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Taking a Stand: Support For Wendy Davis

26/06/2013 16:45 BST | Updated 26/06/2013 16:45 BST

think today of all days is one in which we should consider the powerful and influential women in our lives.

I say this after Senator Wendy Davis staged a marathon filibuster in Texas against the abortion bill. This woman had to stand and speak for 11 hours without food, water, sitting down, rest or pause of any kind. The strength that Senator Wendy Davis has shown in support of women and reproductive rights goes above and beyond the call of duty. The only time that Senator Davis could get away without speaking was when she was listening to questions presented to her.

Why was she doing this?

If she was able to stand and talk for 11 hours on the matter, it would stop the bill from reaching the office of Rick Perry and being passed. The bill itself would stop women from getting abortions around 20 weeks of gestation. Though many pro-life supporters would feel that this is a long enough gestation period for women to decide on abortions they are forgetting that around this time women can experience or learn of life-threatening difficulties ahead in their pregnancy. It puts the life of an unborn foetus above the life of the mother carrying it. It may be discovered that there are heavy foetal complications, even occurring in the death of the foetus, which could require an ethical abortion process. Similarly there have previously been many cases where women haven't known about their pregnancy until very late. Heck, there's even a show called 'I Didn't Know I Was Pregnant' that openly discusses cases in which this has occurred. Senator Wendy Davis was standing up for women and their right to choose what is best for themselves and the foetus that they carry.

The bill threatened not only to have an impact on women's right to an abortion. It would have made abortions less accessible to women in general in the state of Texas.

Women are not simply baby machines. Women should have the right to decide what happens to their body and the bodies growing inside them if there are complications. The bill would also restrict abortion clinic locations by demanding that all abortions are performed within ambulatory surgical centres and would also require any physicians that perform abortions to have specific admitting privileges to do so at hospitals within 30 miles. This would pose difficulties for women living in rural areas or areas with little transportation to the appropriate hospitals. The bill would impact the lives of women but also the doctors that serve them.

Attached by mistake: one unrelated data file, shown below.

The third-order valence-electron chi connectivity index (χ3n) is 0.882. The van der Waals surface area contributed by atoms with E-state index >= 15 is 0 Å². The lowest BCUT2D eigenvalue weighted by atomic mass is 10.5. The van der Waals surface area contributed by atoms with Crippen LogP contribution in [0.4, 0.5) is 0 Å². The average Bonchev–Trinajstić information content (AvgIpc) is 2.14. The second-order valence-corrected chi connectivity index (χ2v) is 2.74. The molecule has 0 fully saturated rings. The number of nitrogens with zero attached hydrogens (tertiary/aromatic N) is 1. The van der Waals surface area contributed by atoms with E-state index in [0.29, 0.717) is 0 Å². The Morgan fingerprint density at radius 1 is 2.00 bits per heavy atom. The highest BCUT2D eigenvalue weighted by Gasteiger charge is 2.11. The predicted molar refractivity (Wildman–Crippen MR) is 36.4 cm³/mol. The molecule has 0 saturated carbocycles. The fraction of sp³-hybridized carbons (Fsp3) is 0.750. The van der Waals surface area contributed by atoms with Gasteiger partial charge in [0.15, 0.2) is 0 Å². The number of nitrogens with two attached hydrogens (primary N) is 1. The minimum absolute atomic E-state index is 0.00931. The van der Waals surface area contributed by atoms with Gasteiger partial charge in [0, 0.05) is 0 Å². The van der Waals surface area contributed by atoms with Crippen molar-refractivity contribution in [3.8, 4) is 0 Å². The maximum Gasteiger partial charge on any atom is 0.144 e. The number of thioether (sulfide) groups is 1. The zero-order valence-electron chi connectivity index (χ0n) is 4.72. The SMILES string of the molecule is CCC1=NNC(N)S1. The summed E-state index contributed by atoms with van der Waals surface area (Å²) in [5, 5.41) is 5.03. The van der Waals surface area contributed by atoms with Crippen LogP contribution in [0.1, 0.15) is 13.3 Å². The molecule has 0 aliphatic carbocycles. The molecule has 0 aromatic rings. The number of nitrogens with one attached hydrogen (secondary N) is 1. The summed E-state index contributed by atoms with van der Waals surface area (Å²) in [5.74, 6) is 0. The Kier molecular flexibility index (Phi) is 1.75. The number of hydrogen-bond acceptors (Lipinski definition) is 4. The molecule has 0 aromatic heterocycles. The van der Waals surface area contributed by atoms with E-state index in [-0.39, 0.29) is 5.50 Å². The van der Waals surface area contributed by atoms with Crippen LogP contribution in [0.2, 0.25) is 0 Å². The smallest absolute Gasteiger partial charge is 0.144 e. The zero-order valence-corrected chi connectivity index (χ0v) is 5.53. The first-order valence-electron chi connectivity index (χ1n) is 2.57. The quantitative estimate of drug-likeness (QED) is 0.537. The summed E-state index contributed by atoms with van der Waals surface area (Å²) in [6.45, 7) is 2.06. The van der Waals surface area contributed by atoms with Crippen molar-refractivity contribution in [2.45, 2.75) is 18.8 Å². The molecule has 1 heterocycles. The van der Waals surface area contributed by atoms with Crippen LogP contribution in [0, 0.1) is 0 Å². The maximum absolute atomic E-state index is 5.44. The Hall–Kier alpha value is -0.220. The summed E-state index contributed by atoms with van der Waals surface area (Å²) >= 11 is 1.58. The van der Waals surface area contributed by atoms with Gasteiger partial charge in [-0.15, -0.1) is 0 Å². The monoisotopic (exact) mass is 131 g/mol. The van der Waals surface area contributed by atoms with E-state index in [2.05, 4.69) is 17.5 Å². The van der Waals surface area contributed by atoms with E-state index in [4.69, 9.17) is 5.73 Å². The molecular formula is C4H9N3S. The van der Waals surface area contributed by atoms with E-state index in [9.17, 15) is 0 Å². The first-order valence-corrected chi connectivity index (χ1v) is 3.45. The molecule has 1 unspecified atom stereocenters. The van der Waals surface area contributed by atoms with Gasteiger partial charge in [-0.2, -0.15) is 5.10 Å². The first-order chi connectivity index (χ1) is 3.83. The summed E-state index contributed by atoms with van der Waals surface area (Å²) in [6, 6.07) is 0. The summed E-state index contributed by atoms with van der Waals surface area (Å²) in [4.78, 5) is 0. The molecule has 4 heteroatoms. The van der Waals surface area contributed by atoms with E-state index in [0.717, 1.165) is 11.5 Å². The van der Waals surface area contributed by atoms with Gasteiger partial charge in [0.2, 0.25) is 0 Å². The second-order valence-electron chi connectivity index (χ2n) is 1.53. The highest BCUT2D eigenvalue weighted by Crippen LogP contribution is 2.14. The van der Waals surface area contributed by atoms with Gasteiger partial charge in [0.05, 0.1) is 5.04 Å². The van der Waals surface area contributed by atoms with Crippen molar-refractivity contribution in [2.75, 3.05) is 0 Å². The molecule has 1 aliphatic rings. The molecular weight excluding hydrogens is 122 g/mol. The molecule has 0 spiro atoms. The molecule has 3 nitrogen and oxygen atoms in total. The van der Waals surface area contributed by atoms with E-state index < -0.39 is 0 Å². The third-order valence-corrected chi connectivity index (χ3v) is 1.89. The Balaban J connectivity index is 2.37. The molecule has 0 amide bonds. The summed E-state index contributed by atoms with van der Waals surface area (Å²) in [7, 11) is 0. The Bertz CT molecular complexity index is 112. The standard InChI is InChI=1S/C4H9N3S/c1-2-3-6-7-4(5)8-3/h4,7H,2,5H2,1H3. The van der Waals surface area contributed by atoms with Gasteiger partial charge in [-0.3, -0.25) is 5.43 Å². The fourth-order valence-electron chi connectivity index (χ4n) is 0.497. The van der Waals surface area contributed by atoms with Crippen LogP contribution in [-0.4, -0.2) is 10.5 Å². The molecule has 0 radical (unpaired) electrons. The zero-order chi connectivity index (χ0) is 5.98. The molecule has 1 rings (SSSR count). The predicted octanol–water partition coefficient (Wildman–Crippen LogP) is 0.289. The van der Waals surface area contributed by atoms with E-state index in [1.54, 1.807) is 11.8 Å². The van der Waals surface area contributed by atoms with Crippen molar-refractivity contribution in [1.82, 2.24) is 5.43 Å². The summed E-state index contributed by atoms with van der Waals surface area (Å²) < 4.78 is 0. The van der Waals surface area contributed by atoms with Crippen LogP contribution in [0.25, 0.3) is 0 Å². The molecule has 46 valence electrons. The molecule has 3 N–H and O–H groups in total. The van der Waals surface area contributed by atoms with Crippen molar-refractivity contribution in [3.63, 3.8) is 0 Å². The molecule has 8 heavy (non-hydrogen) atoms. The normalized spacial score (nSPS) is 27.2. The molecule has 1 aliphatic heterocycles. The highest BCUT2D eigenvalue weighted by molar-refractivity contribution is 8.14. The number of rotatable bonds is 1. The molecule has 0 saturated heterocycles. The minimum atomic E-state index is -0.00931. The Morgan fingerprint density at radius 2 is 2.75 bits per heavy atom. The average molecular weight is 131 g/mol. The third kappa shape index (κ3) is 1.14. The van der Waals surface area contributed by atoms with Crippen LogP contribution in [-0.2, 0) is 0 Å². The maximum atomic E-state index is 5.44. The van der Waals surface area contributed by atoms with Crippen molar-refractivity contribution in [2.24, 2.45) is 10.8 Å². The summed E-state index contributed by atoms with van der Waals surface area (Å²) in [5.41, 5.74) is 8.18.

I find it particularly interesting to examine how the government seeks to treat people through their lives. When in the uterus pro-lifers would say that you should make the full gestation period regardless of the circumstances, health or finance of the parents. As soon as you're born to that parent, you are theirs. If they cannot afford you and have to seek financial aid then they're treated like some sort of leech to the system for needing the money to support the child they didn't want or couldn't afford.

As Wendy Davis tried to speak her view people were constantly attempting to interject and speak over her. There were cries of "let her speak" coming from supporters. Even President Obama tweeted that "something special" was happening in Austin and used the hashtag #StandWithWendy. Women's rights advocates flocked to be present with Wendy in an act of solidarity in the final stretch of her filibuster. Senator Wendy Davis and her team reached out to women and collected their personal stories to give her material to keep talking and people in their thousands wrote in to support her. Websites like Tumblr and Twitter have been ablaze with support.

I think that we should all applaud Wendy Davis. Whether you agree with her views or not it has to be acknowledged that what she has done to support her cause has taken a super-human level of energy and strength. She, to me, is a true hero for quite literally standing for what she believes in. Today I ask you to be thankful for all the strong, independent women out there who are brave enough to raise their voices to question the treatment of women within our society. May we follow those who dare, may they ever inspire us and may there ever be women with the strength of Senator Wendy Davis.